The building officially opens for the first day of classes on Wednesday, Aug. 26.
Those touring the earth-friendly, modern two-story 152,000 square-foot academic structure at the public unveiling on Friday were awestruck when entering the library, the focal point of the new facility. Overlooking a courtyard above the main entrance, the room features a grand western vista of Sleeping Ute Mountain.
“Wow,” a woman remarked.
“Now that’s impressive,” a man commented.
“Oh, look Momma,” added a child, pressing his face onto the glass.
A blessing and a challenge
Before praying in his native tongue, Navajo tribesman Jerry Cohoe, of Cortez, reminded the community that the completed schoolhouse was simply one step toward reaching new academic heights.
“Keep climbing the ladder,” Cohoe told current and future students.
The Rev. Leigh Waggoner, of St. Barnabas Episcopal Church in Cortez, also offered blessings.
“May integrity, wisdom, peace and hope be the hallmarks of this place,” she said.
But it was remarks from Ute Mountain Ute tribal elder Terry Knight of Towaoc that received the warmest welcome from the crowd. Thankful for the turnout, Knight, a 1966 M-CHS alum, recalled being teased when forced to attend the former high school during a more racially contentious era.
“This is a school that we can all be a part of,” said Knight to a round of cheers and applause.
Also offering a blessing for ancient ruins discovered on the 35-acre property was Zuni tribesman Octavius Seowtewa. Officials hope the historical site – believed to be a set of room blocks and a pit structure dating to the Pueblo II era – could be utilized as an outdoor laboratory space for the school’s anthropology course.
A beacon for education
Speaking on behalf of the Montezuma-Cortez Re-1 school district, board president Tim Lanier said it was difficult to imagine the completed project 964 days ago, when he and others stood in a muddy field at a groundbreaking ceremony on Dec. 21, 2013. The new school is the first in nearly a half-century for the district.
“I’m impressed,” said Lanier of the new facility.
Re-1 Superintendent Alex Carter said he hoped the new school at 418 S. Sligo St. would serve as a beacon for greater academic achievement. Different portions of the building were lettered for first responders in case of an emergency, but the letter F was skipped and substituted with the letter G along the wing housing science and math classrooms.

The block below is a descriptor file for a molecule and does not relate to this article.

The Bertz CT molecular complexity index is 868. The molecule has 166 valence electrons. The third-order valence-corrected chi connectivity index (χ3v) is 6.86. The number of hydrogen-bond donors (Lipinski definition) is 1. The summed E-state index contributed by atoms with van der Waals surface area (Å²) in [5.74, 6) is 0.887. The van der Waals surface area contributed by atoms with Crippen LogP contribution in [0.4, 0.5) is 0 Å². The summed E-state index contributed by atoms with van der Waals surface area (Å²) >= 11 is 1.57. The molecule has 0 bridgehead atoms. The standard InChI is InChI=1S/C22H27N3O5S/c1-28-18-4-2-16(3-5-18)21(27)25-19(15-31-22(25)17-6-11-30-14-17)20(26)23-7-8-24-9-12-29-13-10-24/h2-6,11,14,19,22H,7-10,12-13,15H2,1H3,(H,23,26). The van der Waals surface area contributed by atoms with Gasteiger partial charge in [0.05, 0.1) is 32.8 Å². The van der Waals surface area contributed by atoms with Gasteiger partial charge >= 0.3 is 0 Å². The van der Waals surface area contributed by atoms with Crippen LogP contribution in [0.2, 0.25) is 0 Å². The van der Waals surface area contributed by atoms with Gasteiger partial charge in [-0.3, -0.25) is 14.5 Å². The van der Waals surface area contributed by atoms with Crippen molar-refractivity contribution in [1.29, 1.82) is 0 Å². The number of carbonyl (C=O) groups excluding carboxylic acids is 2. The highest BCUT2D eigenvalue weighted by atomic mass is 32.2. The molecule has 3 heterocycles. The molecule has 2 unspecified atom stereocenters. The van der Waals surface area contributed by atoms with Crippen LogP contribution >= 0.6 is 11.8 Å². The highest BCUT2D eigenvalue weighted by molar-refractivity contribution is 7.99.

“Just like a hotel doesn’t have a 13th floor, there’s no area for F’s in Montezuma-Cortez schools,” Carter joked.
Closing the 45-minute ceremony, Montezuma-Cortez High School principal Jason Wayman vowed to be a good steward for the state-of-the-art facility, which could serve as a springboard for teachers and students to overcome academic hurdles in an uncertain future, he said.
“This building will serve as a symbol of respect that we need to have,” said Wayman. “It will remind me each day that we live in a beautiful area, and I need to take care of it.”
Equipped for engagement
Not only are each of the new high school’s 20 standard, six science and 18 specialty classrooms wired with stand-alone Wi-Fi capabilities, but they also come equipped with lesson capture software by FrontRow. Designed to help teachers deliver education more effectively and efficiently, the technology enables classroom lectures to be recorded and later downloading via a computer or smart phone.
Career-technical education classrooms were also incorporated into the design to promote a higher education and career-focused atmosphere for students interested in agriculture, fire science, culinary arts and media fields.
“We want our students to be able to walk out of here with the skills to get a job,” said Wayman.
Helping to power the new LEED Gold certified school is a 50-kilowatt solar system. And aiding to ensure that the climate is individually controlled in each classroom and throughout the building is a geothermal mechanical system.
Projections indicate the “smart building” would save some $285,000 in energy costs and another $485,000 in mechanical costs over a 30-year span.
Combining land acquisition, architectural designs, inspection fees and construction costs, the project totals almost $41.4 million. A $22.2 million Colorado Department of Education BEST grant and an $18.9 million local 20-year bond measure funded the development.